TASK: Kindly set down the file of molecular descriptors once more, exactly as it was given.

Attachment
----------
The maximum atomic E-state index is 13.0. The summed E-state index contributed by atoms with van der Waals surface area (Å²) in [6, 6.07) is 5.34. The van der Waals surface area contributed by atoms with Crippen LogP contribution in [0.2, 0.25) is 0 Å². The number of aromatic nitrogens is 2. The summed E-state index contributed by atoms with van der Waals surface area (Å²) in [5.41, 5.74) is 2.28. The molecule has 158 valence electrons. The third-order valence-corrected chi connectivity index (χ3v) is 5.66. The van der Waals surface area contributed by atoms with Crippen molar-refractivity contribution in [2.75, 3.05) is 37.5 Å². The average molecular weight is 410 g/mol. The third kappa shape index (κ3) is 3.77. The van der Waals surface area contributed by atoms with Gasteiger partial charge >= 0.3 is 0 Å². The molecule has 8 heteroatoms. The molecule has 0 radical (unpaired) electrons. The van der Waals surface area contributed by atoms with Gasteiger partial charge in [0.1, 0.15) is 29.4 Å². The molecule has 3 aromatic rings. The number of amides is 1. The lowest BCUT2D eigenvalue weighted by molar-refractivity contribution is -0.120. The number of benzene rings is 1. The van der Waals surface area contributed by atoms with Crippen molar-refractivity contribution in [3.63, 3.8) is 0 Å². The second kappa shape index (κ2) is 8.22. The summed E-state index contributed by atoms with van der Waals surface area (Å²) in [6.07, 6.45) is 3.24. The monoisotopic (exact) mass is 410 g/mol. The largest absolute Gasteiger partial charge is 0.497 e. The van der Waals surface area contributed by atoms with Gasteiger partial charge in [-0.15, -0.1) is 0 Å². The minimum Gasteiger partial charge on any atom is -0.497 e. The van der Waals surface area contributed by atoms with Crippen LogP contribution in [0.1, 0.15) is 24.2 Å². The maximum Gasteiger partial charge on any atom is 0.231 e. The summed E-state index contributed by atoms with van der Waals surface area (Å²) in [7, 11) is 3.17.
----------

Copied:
The maximum atomic E-state index is 13.0. The summed E-state index contributed by atoms with van der Waals surface area (Å²) in [6, 6.07) is 5.34. The van der Waals surface area contributed by atoms with Crippen LogP contribution in [0.2, 0.25) is 0 Å². The number of aromatic nitrogens is 2. The summed E-state index contributed by atoms with van der Waals surface area (Å²) in [5.41, 5.74) is 2.28. The molecule has 158 valence electrons. The third-order valence-corrected chi connectivity index (χ3v) is 5.66. The van der Waals surface area contributed by atoms with Crippen molar-refractivity contribution in [2.75, 3.05) is 37.5 Å². The average molecular weight is 410 g/mol. The third kappa shape index (κ3) is 3.77. The van der Waals surface area contributed by atoms with Gasteiger partial charge >= 0.3 is 0 Å². The molecule has 8 heteroatoms. The molecule has 0 radical (unpaired) electrons. The van der Waals surface area contributed by atoms with Gasteiger partial charge in [0.1, 0.15) is 29.4 Å². The molecule has 3 aromatic rings. The number of amides is 1. The lowest BCUT2D eigenvalue weighted by molar-refractivity contribution is -0.120. The number of benzene rings is 1. The van der Waals surface area contributed by atoms with Crippen molar-refractivity contribution in [3.63, 3.8) is 0 Å². The second kappa shape index (κ2) is 8.22. The summed E-state index contributed by atoms with van der Waals surface area (Å²) in [6.07, 6.45) is 3.24. The monoisotopic (exact) mass is 410 g/mol. The largest absolute Gasteiger partial charge is 0.497 e. The van der Waals surface area contributed by atoms with Gasteiger partial charge in [-0.15, -0.1) is 0 Å². The minimum Gasteiger partial charge on any atom is -0.497 e. The van der Waals surface area contributed by atoms with Crippen LogP contribution in [0.1, 0.15) is 24.2 Å². The maximum Gasteiger partial charge on any atom is 0.231 e. The summed E-state index contributed by atoms with van der Waals surface area (Å²) in [7, 11) is 3.17.